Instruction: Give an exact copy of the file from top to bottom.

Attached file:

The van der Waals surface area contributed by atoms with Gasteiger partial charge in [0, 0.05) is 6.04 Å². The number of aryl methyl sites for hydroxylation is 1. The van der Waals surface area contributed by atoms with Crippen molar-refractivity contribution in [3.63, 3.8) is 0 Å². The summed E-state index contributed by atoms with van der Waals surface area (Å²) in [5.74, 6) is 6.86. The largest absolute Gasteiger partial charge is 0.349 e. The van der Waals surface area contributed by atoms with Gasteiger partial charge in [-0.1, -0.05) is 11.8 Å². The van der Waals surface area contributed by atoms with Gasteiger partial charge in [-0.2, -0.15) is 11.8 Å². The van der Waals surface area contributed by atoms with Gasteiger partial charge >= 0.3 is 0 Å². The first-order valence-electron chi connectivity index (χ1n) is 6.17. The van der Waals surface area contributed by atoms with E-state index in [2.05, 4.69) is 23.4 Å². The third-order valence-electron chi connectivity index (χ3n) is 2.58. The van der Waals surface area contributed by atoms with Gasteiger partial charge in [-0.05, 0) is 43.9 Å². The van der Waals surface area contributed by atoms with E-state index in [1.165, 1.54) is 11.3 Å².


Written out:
The van der Waals surface area contributed by atoms with Gasteiger partial charge in [0, 0.05) is 6.04 Å². The number of aryl methyl sites for hydroxylation is 1. The van der Waals surface area contributed by atoms with Crippen molar-refractivity contribution in [3.63, 3.8) is 0 Å². The summed E-state index contributed by atoms with van der Waals surface area (Å²) in [5.74, 6) is 6.86. The largest absolute Gasteiger partial charge is 0.349 e. The van der Waals surface area contributed by atoms with Gasteiger partial charge in [-0.1, -0.05) is 11.8 Å². The van der Waals surface area contributed by atoms with Gasteiger partial charge in [-0.2, -0.15) is 11.8 Å². The van der Waals surface area contributed by atoms with Gasteiger partial charge >= 0.3 is 0 Å². The first-order valence-electron chi connectivity index (χ1n) is 6.17. The van der Waals surface area contributed by atoms with E-state index in [2.05, 4.69) is 23.4 Å². The third-order valence-electron chi connectivity index (χ3n) is 2.58. The van der Waals surface area contributed by atoms with Gasteiger partial charge in [-0.05, 0) is 43.9 Å². The van der Waals surface area contributed by atoms with E-state index in [1.165, 1.54) is 11.3 Å².